Why are virtual objects valuable? This is a question I’ve heard a lot from individuals who can’t understand why someone would spend $20,000 on a virtual plot of land or $2,000 on a pair of virtual armor. The idea of paying actual money on intangibles may seem absurd to these folks, but it makes sense to someone who grew up playing video games with artificial scarcity. Allow me to explain…
Scarcity is unquestionably a significant component in determining the value of virtual things. Diamonds, for example, were formerly among the least frequent raw commodities in the video game Minecraft, but they are now among the most valuable.
Diamonds were frequently employed as a store of value by players on online multiplayer Minecraft servers, who treated them as treasure and kept them concealed in chests. Diamonds were occasionally utilized as a means of exchange when players swapped them for other in-game commodities that were rare. The “era of the diamond standard” is how I refer to this phase in Minecraft’s history.
Minecraft diamonds were likewise tough to come by in the days of the diamond standard. Another reason they were so valuable to players was because of this. Before you could start mining diamonds, you had to spend hours gathering the resources you’d need to make diamond-mining instruments. You couldn’t start a diamond-mining expedition until you obtained the necessary tools, and even then, you’d have to spend hours mining enough raw diamonds to make a full set of diamond armor.
Minecraft diamonds were also valuable due of their in-game functionality. A player with 24 diamonds could make a full set of diamond armor, which was one of the most sought-after in-game items during the diamond standard’s heyday. Diamond armor was not only the most durable sort of armor, but it also provided the best protection against hostile things.
Wearing diamond armor and using diamond weapons boosted your odds of surviving by a factor of two. You would be able to keep your in-game fortune if you managed to survive. You may even enhance your productivity in-game by employing diamond tools. Putting your (diamond) savings to work, much like investing in the real world, was a proven method to increase your riches in Minecraft.
A full suit of rune armor, like diamond armor in Minecraft, is one of the most wanted in-game goods in Runescape. In middle school, I would skip out on after-school activities with my buddies to go fishing for swordfish, sometimes known as “swordies,” on Karamja Island in Old School Runescape (OSRS).
After hundreds of hours spent fishing swordies and several trips to the Grand Exchange, I was able to save up enough in-game currency to purchase my dream set. With my new rune armor, I was finally able to fight some of the game’s most dangerous and powerful foes, reaping the rewards in coin, the Runescape universe’s native currency.
Runescape’s and Minecraft’s virtual economies had a lot in common. Because virtual items were algorithmically rare and difficult to get, they effectively served as value stores. I had swordies in Runescape. I had diamonds in Mincecraft. I wasted an absurd amount of time and effort in both games gathering value and preserving it in these virtual assets. Value-capture methods like these can also be seen in newer metaverse platforms like Decentraland.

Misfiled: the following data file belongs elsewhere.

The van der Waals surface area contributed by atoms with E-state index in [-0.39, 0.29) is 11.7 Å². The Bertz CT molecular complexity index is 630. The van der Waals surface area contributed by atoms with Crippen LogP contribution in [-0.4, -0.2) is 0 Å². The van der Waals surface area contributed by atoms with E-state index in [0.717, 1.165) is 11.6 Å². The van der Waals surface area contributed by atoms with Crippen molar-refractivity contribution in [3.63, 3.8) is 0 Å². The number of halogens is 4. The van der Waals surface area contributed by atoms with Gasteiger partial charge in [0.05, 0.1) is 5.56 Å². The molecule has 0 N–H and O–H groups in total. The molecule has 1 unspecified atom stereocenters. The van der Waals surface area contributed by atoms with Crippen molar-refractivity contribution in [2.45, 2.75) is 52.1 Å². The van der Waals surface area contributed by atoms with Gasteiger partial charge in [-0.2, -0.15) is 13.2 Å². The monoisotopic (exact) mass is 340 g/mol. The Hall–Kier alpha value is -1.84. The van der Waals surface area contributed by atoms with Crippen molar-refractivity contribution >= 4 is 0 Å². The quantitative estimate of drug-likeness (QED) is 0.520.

Golfcraft is one of a few innovative and promising play-to-earn games in Decentraland that allows users to collect, store, and exchange value. In Golfcraft, players complete virtual mini golf courses in order to collect gold coins, the game’s currency. Coins are rare and difficult to get by. They’re also useful in-game, so they’re an excellent way to save money.
By playing competitively, coins can be re-invested in the game for a chance to obtain tickets. Golfcraft wearables can be purchased with tickets. Some Golfcraft wearables boost your stats, allowing you to gain more XP and cash for your time spent playing. Wearables in Golfcraft are similar to armor in Minecraft and Runescape in this regard. Players buy them using in-game currency (tickets) and utilize them to grow their in-game fortune. Diamonds are used for a similar but slightly different purpose.
Golfcraft users receive diamonds at random for merely playing the game. Players must spend diamonds to improve the properties of their clubs, which include power, control, and aim. Upgraded clubs have a higher secondary market value since they are more useful to players in-game.
The major difference between play-to-earn games like Golfcraft and legacy games like Runescape is that play-to-earn games like Golfcraft take advantage of technology that allow players to quickly transfer value off-platform. Because golf craft gear and clubs are stored as NFTs on the blockchain, they can be readily transferred to third-party marketplaces such as OpenSea and sold for MANA, Decentraland’s native currency. MANA can then be exchanged for FIAT currencies such as the US dollar, which have higher physical utility.
This was one of the most important aspects in Runescape that was missing in games like Minecraft. To obtain in-game items such as gems and armor, players would have to work for hundreds of hours. Due to rarity and utility, these goods effectively acted as value stores in-game, but their value was not easily transferable into the real world. Outside of their own virtual worlds, these objects were poor transaction mediums.
Players have traditionally been constrained by the rules of isolated metaverse systems that lack interoperability. Players may now extract real-world value from their virtual goods thanks to blockchain technology like NFTs and cryptocurrencies.
Players may currently buy and self-build Golfcraft clubs on third-party markets like OpenSea. It’ll only be a matter of time before participants in metaverses other than Decentraland can draw value and utility from these clubs.
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